Utility and diagnostic accuracy of ureteroscopic biopsy in upper tract urothelial carcinoma - Abstract

Context: Ureteroscopic biopsy is the gold standard for the histopathologic diagnosis of urothelial carcinoma of the upper urinary tract.

Objective: To assess the accuracy of endoscopically obtained biopsy samples in diagnosing, grading, and staging urothelial carcinoma and correlate diagnostic findings to biopsy sample size.

Design: We retrospectively reviewed endoscopic biopsies of the ureter, renal pelvis, and ureteropelvic junction from 2008 to 2011. Biopsy diagnoses that were discordant with follow-up pathology and/or ureteroscopic impression were rereviewed and samples were immunohistochemically analyzed.

Results: Endoscopic biopsies (n = 118) yielded a sensitivity of 85.4% for the ureter (n = 79), 77.8% for the renal pelvis (n = 37), and 100% for the ureteropelvic junction (n = 2). A specificity of 100% for all locations and a diagnostic accuracy of 98.3% were identified. The median sample size was 0.3 cm for true positives, 0.3 cm for true negatives, and 0.2 cm for false negatives with no statistical significance. We found that 87.1% of tumors diagnosed on biopsy had concordant grade and 60.0% had concordant pT stage with follow-up surgical resections (n = 43) and biopsies (n = 24). Biopsy samples with concordant tumor grades (mean = 0.6 cm) compared with follow-up resection were larger than biopsy samples with discordant grades (mean = 0.3 cm) (P = .04).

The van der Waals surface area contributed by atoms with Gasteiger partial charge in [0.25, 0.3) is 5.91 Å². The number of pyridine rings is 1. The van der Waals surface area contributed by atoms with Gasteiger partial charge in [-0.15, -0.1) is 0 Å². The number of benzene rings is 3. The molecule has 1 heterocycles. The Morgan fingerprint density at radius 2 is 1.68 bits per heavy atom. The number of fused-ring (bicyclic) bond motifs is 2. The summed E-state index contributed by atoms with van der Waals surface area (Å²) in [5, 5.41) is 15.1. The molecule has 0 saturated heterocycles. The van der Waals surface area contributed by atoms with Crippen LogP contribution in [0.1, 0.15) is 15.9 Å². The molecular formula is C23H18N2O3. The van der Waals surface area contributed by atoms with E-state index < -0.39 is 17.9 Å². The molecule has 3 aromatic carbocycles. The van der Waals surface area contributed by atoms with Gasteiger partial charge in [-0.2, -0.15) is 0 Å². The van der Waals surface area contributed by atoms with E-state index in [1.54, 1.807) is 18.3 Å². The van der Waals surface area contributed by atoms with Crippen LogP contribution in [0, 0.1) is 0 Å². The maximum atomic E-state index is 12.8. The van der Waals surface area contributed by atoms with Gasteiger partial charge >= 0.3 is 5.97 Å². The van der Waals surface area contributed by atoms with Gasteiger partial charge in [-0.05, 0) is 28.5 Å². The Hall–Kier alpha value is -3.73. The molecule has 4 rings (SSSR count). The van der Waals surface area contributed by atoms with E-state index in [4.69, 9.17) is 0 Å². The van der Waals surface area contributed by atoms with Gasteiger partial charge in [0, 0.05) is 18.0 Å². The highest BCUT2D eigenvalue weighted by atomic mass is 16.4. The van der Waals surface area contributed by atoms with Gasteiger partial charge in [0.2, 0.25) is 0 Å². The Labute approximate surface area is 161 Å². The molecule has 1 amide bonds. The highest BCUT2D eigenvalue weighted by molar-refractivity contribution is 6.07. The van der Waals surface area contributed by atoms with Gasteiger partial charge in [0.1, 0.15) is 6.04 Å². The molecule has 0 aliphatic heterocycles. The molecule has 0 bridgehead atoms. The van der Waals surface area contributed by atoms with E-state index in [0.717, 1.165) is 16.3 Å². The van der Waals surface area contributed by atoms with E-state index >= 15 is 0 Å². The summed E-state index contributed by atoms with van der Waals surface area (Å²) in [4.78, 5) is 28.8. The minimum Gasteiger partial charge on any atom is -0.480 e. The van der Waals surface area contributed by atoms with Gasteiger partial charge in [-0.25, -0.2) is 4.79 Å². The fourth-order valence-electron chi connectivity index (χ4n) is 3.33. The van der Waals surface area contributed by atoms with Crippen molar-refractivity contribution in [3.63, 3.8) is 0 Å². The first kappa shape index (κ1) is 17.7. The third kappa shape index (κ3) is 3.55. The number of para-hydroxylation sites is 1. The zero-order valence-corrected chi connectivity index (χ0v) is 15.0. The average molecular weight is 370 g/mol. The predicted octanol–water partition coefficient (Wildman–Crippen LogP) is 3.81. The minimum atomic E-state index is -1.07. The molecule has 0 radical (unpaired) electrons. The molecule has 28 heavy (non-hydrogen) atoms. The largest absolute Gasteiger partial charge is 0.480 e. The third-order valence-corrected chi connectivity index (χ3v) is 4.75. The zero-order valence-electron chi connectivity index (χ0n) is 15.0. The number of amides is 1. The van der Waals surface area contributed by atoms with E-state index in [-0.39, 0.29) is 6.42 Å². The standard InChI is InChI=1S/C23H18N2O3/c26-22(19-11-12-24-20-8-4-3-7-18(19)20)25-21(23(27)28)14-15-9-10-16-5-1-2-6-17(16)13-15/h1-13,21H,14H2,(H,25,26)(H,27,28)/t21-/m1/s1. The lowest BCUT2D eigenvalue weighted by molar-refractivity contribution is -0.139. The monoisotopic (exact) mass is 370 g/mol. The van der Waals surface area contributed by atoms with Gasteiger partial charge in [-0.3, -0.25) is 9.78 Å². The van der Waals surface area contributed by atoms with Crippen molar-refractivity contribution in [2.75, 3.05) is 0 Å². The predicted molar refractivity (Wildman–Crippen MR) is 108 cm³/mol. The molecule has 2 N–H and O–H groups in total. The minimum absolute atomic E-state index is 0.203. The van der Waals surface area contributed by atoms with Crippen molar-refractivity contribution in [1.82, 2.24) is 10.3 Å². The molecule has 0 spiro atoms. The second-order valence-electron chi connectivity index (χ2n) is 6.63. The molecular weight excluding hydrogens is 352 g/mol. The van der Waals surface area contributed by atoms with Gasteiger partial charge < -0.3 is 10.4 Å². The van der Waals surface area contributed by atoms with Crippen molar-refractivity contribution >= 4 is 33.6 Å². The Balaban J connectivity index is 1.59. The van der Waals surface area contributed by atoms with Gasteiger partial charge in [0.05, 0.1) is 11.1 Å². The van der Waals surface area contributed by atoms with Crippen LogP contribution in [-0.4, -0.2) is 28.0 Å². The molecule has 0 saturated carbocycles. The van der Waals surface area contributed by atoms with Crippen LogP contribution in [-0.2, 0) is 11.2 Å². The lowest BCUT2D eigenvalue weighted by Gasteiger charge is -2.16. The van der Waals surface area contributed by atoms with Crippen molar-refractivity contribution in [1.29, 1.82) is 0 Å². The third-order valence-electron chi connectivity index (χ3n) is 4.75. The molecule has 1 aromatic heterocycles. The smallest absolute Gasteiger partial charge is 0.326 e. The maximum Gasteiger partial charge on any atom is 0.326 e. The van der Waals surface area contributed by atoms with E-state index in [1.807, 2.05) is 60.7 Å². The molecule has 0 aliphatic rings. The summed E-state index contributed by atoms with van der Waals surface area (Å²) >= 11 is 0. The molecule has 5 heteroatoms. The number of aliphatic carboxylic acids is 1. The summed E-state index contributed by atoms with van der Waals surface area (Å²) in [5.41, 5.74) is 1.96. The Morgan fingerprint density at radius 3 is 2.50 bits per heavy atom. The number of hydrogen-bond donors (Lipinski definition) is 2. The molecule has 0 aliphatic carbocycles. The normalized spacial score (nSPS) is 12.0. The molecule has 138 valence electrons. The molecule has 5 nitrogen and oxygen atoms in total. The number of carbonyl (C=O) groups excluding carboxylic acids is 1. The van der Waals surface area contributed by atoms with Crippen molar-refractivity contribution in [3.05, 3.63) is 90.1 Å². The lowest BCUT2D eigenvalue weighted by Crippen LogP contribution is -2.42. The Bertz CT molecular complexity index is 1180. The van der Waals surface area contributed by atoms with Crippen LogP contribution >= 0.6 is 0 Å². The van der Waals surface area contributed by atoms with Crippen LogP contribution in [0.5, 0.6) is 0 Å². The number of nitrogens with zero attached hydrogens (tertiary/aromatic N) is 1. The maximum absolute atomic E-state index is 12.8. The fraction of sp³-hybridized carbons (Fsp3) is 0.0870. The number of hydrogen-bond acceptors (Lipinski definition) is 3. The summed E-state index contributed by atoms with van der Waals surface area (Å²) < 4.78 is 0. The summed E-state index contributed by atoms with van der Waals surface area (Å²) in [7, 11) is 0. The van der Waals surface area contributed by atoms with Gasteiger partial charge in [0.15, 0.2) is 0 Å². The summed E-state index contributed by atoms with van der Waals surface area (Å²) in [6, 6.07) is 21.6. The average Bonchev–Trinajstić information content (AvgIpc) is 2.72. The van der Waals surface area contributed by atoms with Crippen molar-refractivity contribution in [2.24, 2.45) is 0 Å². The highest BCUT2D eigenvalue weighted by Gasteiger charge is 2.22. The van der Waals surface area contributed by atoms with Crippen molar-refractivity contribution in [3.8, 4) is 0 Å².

Conclusions: Though highly specific, endoscopic biopsy does provide a significant false-negative rate owing to both sampling and diagnostic errors when assessing the upper urinary tract for urothelial carcinoma. Tumor grading is accurate, particularly with larger tissue samples, but tumor staging is unreliable.

Written by:
Vashistha V, Shabsigh A, Zynger DL.   Are you the author?
Departments of Pathology and Urology, The Ohio State University Medical Center, Columbus, Ohio.

Reference: Arch Pathol Lab Med. 2013 Mar;137(3):400-7.
doi: 10.5858/arpa.2012-0136-OA

PubMed Abstract
PMID: 23451751

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